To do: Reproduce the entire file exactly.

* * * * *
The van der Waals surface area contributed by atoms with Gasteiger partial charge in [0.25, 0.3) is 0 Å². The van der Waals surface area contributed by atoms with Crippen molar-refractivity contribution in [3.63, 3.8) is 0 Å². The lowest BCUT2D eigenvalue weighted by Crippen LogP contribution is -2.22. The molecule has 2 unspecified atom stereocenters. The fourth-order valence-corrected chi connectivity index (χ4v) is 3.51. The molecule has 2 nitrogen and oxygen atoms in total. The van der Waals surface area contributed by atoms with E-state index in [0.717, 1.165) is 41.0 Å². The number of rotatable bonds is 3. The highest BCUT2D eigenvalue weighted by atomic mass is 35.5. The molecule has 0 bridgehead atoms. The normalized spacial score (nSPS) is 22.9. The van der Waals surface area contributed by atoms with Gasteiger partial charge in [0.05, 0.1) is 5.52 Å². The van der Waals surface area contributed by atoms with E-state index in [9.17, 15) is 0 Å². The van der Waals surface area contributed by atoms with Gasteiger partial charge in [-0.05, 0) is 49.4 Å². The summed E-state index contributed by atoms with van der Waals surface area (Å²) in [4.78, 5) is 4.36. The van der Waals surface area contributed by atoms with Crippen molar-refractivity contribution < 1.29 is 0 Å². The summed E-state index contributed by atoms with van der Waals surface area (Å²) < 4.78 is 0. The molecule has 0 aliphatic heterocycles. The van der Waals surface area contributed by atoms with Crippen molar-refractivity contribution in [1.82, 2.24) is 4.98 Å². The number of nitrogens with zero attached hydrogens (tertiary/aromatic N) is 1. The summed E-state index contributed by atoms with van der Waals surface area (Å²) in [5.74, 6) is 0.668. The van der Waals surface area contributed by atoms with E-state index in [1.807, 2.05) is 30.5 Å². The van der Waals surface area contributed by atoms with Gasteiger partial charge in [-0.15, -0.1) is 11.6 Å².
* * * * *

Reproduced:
The van der Waals surface area contributed by atoms with Gasteiger partial charge in [0.25, 0.3) is 0 Å². The van der Waals surface area contributed by atoms with Crippen molar-refractivity contribution in [3.63, 3.8) is 0 Å². The lowest BCUT2D eigenvalue weighted by Crippen LogP contribution is -2.22. The molecule has 2 unspecified atom stereocenters. The fourth-order valence-corrected chi connectivity index (χ4v) is 3.51. The molecule has 2 nitrogen and oxygen atoms in total. The van der Waals surface area contributed by atoms with E-state index in [0.717, 1.165) is 41.0 Å². The number of rotatable bonds is 3. The highest BCUT2D eigenvalue weighted by atomic mass is 35.5. The molecule has 0 bridgehead atoms. The normalized spacial score (nSPS) is 22.9. The van der Waals surface area contributed by atoms with Gasteiger partial charge in [0.05, 0.1) is 5.52 Å². The van der Waals surface area contributed by atoms with E-state index in [9.17, 15) is 0 Å². The van der Waals surface area contributed by atoms with Gasteiger partial charge in [-0.05, 0) is 49.4 Å². The summed E-state index contributed by atoms with van der Waals surface area (Å²) in [4.78, 5) is 4.36. The van der Waals surface area contributed by atoms with Crippen molar-refractivity contribution < 1.29 is 0 Å². The summed E-state index contributed by atoms with van der Waals surface area (Å²) < 4.78 is 0. The molecule has 0 aliphatic heterocycles. The van der Waals surface area contributed by atoms with Crippen molar-refractivity contribution in [1.82, 2.24) is 4.98 Å². The number of nitrogens with zero attached hydrogens (tertiary/aromatic N) is 1. The summed E-state index contributed by atoms with van der Waals surface area (Å²) in [5.74, 6) is 0.668. The van der Waals surface area contributed by atoms with E-state index in [1.807, 2.05) is 30.5 Å². The van der Waals surface area contributed by atoms with Gasteiger partial charge in [-0.15, -0.1) is 11.6 Å².